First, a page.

Nationalism contradicts this primordial fact of the original unity of mankind in Adam. Since we are all originally one, no man or race of men is essentially higher or lower than any other. For as the Apostles Paul and Barnabas said to the pagans of Lystra who wanted to make them gods: "We also are men with the same nature as you" (Acts 14.15; cf. James 5.17).

     At Pentecost, our original unity was restored by our receiving the Holy Spirit, which transplanted us, as it were, onto a new root - Christ; for "we hear [the word of God], each in our own language in which we were born" (Acts 2.8). From a physical, genetic point of view, there is no difference between the two races, but from the spiritual point of view the difference is enormous. In a word, fallen mankind has lost the Spirit of God, the only true Spirit of unity (Genesis 6.3), whereas redeemed mankind has been born again "of water and the Spirit" (John 3.5).

     In the race of redeemed mankind, which is the Orthodox Church founded by Christ, national differences become of minor importance. For "there is neither Jew nor Greek;... for you are all one in Christ Jesus" (Galatians 3.28). The very first Church Council, and the very first doctrinal decision of the Church, was concerned to abolish any essential distinction between Jews and Gentiles in the New Testament Church (Acts 15).

     At the same time, national differences continue to exist and play a role in the mystery of God's Providence. This is particularly emphasized by the Apostle Paul in his words on the relationship between the Jews and the Gentiles (Romans 9-11). The Jews, he says, have been cut off from the race of redeemed mankind, while the Gentiles have been grafted in. However, this position can be reversed, so there is no reason for "anti-semitism" - "do not be haughty, but fear" (Romans 11.20).

     Thus the Christians, both Jews and Gentiles, are "a chosen race, a holy priesthood, a holy nation, a people whom he has gained" (I Peter 2.9). Indeed, there is an important sense in which the Christians are the only true nation, the only nation that will endure forever; for "you [when you were pagans] were once not a people, but now are the people of God, and you did not seek after mercy but now have received mercy" (I Peter 2.10). As the Lord said through the Prophet Hosea: "I shall call [those who were] not My people and [those who did] not receive mercy [I shall call a people] having received mercy, and it will be in the place where it was said, 'You are not My people', there they will be called the sons of the living God" (1.9, 2.24; cf. Romans 9.25-26).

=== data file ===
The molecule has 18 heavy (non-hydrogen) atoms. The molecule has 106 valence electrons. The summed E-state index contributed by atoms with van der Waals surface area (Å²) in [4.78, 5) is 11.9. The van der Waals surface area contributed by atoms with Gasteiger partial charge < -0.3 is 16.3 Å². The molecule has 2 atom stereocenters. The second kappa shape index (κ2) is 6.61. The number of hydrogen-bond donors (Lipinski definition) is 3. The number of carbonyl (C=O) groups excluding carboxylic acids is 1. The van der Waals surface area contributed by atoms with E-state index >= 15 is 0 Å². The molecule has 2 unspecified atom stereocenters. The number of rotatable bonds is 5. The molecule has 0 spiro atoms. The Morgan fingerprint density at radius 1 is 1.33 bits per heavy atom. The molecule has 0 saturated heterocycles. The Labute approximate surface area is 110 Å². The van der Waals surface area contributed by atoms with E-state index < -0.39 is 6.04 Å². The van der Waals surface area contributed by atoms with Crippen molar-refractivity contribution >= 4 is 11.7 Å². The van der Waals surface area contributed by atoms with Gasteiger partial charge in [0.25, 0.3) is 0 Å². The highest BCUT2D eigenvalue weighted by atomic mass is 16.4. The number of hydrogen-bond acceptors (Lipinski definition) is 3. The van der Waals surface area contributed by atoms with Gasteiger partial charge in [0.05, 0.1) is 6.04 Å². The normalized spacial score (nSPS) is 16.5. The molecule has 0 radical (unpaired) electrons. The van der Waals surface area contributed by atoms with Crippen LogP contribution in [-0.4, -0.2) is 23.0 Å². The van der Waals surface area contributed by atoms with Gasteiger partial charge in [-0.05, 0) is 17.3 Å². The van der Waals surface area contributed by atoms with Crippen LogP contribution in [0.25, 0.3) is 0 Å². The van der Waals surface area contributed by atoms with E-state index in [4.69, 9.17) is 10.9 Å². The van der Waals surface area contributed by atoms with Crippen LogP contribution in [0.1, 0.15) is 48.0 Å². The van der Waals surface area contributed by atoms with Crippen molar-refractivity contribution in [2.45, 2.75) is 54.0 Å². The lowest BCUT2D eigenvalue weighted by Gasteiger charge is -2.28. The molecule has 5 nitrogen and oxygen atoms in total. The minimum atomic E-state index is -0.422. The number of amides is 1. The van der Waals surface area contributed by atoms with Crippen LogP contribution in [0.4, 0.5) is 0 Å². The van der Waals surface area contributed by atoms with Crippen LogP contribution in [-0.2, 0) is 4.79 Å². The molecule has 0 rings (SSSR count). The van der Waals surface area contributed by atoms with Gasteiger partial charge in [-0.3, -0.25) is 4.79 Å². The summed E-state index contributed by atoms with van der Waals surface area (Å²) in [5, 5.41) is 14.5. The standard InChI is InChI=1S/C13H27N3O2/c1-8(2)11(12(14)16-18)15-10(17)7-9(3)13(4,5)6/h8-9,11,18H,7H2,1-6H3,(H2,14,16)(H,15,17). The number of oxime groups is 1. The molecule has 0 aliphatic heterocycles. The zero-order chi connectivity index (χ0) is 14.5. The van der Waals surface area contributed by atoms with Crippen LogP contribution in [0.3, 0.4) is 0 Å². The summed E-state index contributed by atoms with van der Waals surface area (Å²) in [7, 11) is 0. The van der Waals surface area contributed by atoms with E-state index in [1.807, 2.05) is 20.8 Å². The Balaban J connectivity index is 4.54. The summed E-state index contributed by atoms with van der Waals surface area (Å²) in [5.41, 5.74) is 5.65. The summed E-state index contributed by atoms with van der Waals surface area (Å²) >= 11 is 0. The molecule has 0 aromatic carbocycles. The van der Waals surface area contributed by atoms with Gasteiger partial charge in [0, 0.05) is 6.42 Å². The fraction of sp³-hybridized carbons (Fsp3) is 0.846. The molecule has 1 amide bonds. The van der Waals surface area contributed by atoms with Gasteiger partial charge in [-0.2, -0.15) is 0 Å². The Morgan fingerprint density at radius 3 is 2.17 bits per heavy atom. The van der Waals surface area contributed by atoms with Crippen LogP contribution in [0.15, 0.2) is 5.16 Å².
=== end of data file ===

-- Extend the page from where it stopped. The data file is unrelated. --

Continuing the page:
This is a very brief summary of the first principles of the Orthodox Church's teaching on the nations and nationalism. Let us now turn to some more recent definitions of the nation, and how they apply to some contemporary nations. 

     In an article written in 1970, and entitled "Three Attitudes to the Homeland", the Russian Slavophile Vladimir Osipov proposed the following set of criteria: "What is a nation? Faith, blood, language and the land. Religion, and even a certain complex of rites, are a part - indeed, the most important part - of the spirit of a nation. An individual person can get by without religion. But without religion, an individual nation cannot survive as a nation... A people disintegrates literally before one's eyes when faith in God disintegrates..."[7]

     Here we find the religious approach to the problem of nationalism - the importance attached to the faith of the nation - that is characteristic of almost all Russian writers. It is not that the call of blood, language and land are not felt by Russians. But the strength of the Orthodox Christian tradition in defining the Russians' consciousness of themselves and of others remains strong, even after so many years of atheist and internationalist socialist propaganda. And this tradition declares that blood, after all, is not a defining quality of nations (especially in such a racially mixed nation as Russia). As for language and land, they change and develop without the essential spirit of a country changing - although there is no doubt that a deep knowledge of the language, and living contact with the land, have an important role in keeping the spirit of a nation alive.